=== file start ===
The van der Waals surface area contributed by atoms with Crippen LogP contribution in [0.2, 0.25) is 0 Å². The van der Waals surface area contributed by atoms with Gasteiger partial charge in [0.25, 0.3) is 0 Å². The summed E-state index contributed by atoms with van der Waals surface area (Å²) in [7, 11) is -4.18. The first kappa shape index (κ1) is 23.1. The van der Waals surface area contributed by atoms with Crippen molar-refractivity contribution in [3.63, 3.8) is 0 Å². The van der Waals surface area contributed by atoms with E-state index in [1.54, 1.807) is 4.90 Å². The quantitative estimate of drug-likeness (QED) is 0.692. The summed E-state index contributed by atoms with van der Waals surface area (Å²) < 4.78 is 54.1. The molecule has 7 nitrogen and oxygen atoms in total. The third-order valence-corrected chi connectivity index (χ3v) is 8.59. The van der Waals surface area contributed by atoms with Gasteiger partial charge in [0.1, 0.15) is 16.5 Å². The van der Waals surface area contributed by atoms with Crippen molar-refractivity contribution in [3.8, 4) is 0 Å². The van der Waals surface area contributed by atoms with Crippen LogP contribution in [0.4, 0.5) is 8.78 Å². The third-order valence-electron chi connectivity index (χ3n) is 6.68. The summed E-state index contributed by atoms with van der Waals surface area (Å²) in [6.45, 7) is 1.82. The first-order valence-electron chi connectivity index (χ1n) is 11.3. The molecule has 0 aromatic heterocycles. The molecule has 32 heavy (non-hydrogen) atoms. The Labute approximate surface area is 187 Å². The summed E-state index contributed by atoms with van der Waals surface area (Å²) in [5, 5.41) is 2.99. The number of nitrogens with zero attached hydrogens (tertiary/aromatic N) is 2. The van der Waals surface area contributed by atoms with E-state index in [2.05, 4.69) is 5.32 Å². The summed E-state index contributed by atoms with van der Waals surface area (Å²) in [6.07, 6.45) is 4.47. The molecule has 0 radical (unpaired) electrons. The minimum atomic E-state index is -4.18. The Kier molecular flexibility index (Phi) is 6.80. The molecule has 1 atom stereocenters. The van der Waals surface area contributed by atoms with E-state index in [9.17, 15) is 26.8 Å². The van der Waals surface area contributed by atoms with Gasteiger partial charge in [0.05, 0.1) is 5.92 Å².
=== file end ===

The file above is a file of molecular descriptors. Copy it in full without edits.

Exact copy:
The van der Waals surface area contributed by atoms with Crippen LogP contribution in [0.2, 0.25) is 0 Å². The van der Waals surface area contributed by atoms with Gasteiger partial charge in [0.25, 0.3) is 0 Å². The summed E-state index contributed by atoms with van der Waals surface area (Å²) in [7, 11) is -4.18. The first kappa shape index (κ1) is 23.1. The van der Waals surface area contributed by atoms with Crippen molar-refractivity contribution in [3.63, 3.8) is 0 Å². The van der Waals surface area contributed by atoms with E-state index in [1.54, 1.807) is 4.90 Å². The quantitative estimate of drug-likeness (QED) is 0.692. The summed E-state index contributed by atoms with van der Waals surface area (Å²) < 4.78 is 54.1. The molecule has 7 nitrogen and oxygen atoms in total. The third-order valence-corrected chi connectivity index (χ3v) is 8.59. The van der Waals surface area contributed by atoms with Gasteiger partial charge in [0.1, 0.15) is 16.5 Å². The van der Waals surface area contributed by atoms with Crippen molar-refractivity contribution in [3.8, 4) is 0 Å². The van der Waals surface area contributed by atoms with Crippen LogP contribution in [0.4, 0.5) is 8.78 Å². The third-order valence-electron chi connectivity index (χ3n) is 6.68. The summed E-state index contributed by atoms with van der Waals surface area (Å²) in [6.45, 7) is 1.82. The first-order valence-electron chi connectivity index (χ1n) is 11.3. The molecule has 0 aromatic heterocycles. The molecule has 32 heavy (non-hydrogen) atoms. The Labute approximate surface area is 187 Å². The summed E-state index contributed by atoms with van der Waals surface area (Å²) in [5, 5.41) is 2.99. The number of nitrogens with zero attached hydrogens (tertiary/aromatic N) is 2. The van der Waals surface area contributed by atoms with E-state index in [2.05, 4.69) is 5.32 Å². The summed E-state index contributed by atoms with van der Waals surface area (Å²) in [6.07, 6.45) is 4.47. The molecule has 0 radical (unpaired) electrons. The minimum atomic E-state index is -4.18. The Kier molecular flexibility index (Phi) is 6.80. The molecule has 1 atom stereocenters. The van der Waals surface area contributed by atoms with E-state index in [9.17, 15) is 26.8 Å². The van der Waals surface area contributed by atoms with Gasteiger partial charge in [0.05, 0.1) is 5.92 Å².